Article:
Davidson was one of 15 Republican candidates seeking the nomination to fill the unexpired term of former U.S. House speaker John Boehner, who retired in 2015 after a quarter-century in Congress. The Army veteran easily won the June 2016 special election and the November 2016 general election.
The Army veteran is seeking a second full term because “I love this country with a soldier’s passion and I want to help re-establish principles that built it,” he said. “I’m proud of the progress we’ve made, including historic tax reform. President Trump changed the status quo in Washington, and it’s time Congress does the same.”
Enoch has been involved in non-profit, government and private business sectors for nearly two decades. She’s also been an educator who holds an MBA from Xavier University and a Ph.D. from Union Institute & University. She said she’s running because she’s “fed up with wealthy Washington bureaucrats ignoring the voices of the American populace” and believes “legislators have turned a blind eye to issues such as mass incarceration, opioid addiction and tainted water supply.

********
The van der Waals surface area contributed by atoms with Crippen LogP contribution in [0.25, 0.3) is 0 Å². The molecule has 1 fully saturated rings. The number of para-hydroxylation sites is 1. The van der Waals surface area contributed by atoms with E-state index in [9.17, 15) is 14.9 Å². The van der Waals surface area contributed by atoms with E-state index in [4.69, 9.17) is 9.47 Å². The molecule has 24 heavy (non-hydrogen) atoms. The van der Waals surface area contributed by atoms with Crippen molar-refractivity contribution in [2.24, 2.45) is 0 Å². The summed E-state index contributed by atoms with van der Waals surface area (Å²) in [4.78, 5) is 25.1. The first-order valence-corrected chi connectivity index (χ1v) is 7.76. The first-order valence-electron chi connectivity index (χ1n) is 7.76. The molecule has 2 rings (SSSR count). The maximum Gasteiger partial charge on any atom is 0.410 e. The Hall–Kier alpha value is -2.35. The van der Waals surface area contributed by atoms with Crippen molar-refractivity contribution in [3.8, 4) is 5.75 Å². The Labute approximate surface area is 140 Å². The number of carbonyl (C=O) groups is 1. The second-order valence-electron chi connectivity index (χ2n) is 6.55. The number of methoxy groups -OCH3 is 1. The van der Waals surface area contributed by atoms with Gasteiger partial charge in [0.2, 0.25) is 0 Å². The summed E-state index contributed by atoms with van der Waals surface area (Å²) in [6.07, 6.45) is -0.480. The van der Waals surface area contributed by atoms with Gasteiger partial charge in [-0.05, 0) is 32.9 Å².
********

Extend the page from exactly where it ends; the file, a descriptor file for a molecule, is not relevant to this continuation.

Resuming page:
“And, rather than fix the problems they have instead cut funding to agencies designed to protect us and simply ignored the voices of constituents,” she said.
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Enoch said the top issues facing the country include “a dying economy, a lack of confidence in government leadership and a healthcare crisis.”
“Our Congress is made up of elitists who lack morals and values, and seemingly have no understanding of what it’s like for the majority of the American people. They are out of touch,” she said. “We need to repeal and replace everyone in the U.S. Congress. We need new leadership with fresh ideas.”
Davidson said America’s “most urgent problem” is the country’s national debt and will “continue to fight for balanced budgets and work to reign in spending.”
“We have a large, diverse country, full of good causes. Unfortunately, there are more good causes than resources. Deficits do matter,” he said. “It is not compassionate to bankrupt America, and yet that is the status quo unless Congress swiftly changes course and begins to make tough choices to prioritize spending.”
The 8th Congressional District represents all or parts of Butler, Clark, Darke, Mercer, Miami and Preble counties.
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